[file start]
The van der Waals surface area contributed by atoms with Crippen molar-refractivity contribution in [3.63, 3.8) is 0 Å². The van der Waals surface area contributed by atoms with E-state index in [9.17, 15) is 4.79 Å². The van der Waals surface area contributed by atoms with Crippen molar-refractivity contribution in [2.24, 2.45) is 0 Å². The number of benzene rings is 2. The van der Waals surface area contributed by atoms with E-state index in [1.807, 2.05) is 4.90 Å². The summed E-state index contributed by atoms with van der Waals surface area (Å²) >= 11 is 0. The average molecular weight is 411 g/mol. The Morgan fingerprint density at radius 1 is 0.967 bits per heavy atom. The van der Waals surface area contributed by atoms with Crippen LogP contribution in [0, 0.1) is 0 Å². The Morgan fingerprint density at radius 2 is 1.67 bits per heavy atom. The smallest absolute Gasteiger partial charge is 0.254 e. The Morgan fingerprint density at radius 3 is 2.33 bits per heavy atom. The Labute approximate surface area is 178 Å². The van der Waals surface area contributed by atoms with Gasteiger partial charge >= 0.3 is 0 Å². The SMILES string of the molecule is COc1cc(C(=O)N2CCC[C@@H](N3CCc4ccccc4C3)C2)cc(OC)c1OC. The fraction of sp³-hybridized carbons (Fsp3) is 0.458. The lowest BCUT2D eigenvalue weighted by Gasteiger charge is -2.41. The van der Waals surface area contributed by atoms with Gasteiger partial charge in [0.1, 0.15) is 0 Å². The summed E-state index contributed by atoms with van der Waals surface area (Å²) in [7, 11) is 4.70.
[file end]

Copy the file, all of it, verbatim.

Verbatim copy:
The van der Waals surface area contributed by atoms with Crippen molar-refractivity contribution in [3.63, 3.8) is 0 Å². The van der Waals surface area contributed by atoms with E-state index in [9.17, 15) is 4.79 Å². The van der Waals surface area contributed by atoms with Crippen molar-refractivity contribution in [2.24, 2.45) is 0 Å². The number of benzene rings is 2. The van der Waals surface area contributed by atoms with E-state index in [1.807, 2.05) is 4.90 Å². The summed E-state index contributed by atoms with van der Waals surface area (Å²) >= 11 is 0. The average molecular weight is 411 g/mol. The Morgan fingerprint density at radius 1 is 0.967 bits per heavy atom. The van der Waals surface area contributed by atoms with Crippen LogP contribution in [0, 0.1) is 0 Å². The Morgan fingerprint density at radius 2 is 1.67 bits per heavy atom. The smallest absolute Gasteiger partial charge is 0.254 e. The Morgan fingerprint density at radius 3 is 2.33 bits per heavy atom. The Labute approximate surface area is 178 Å². The van der Waals surface area contributed by atoms with Gasteiger partial charge >= 0.3 is 0 Å². The SMILES string of the molecule is COc1cc(C(=O)N2CCC[C@@H](N3CCc4ccccc4C3)C2)cc(OC)c1OC. The fraction of sp³-hybridized carbons (Fsp3) is 0.458. The lowest BCUT2D eigenvalue weighted by Gasteiger charge is -2.41. The van der Waals surface area contributed by atoms with Gasteiger partial charge in [0.1, 0.15) is 0 Å². The summed E-state index contributed by atoms with van der Waals surface area (Å²) in [7, 11) is 4.70.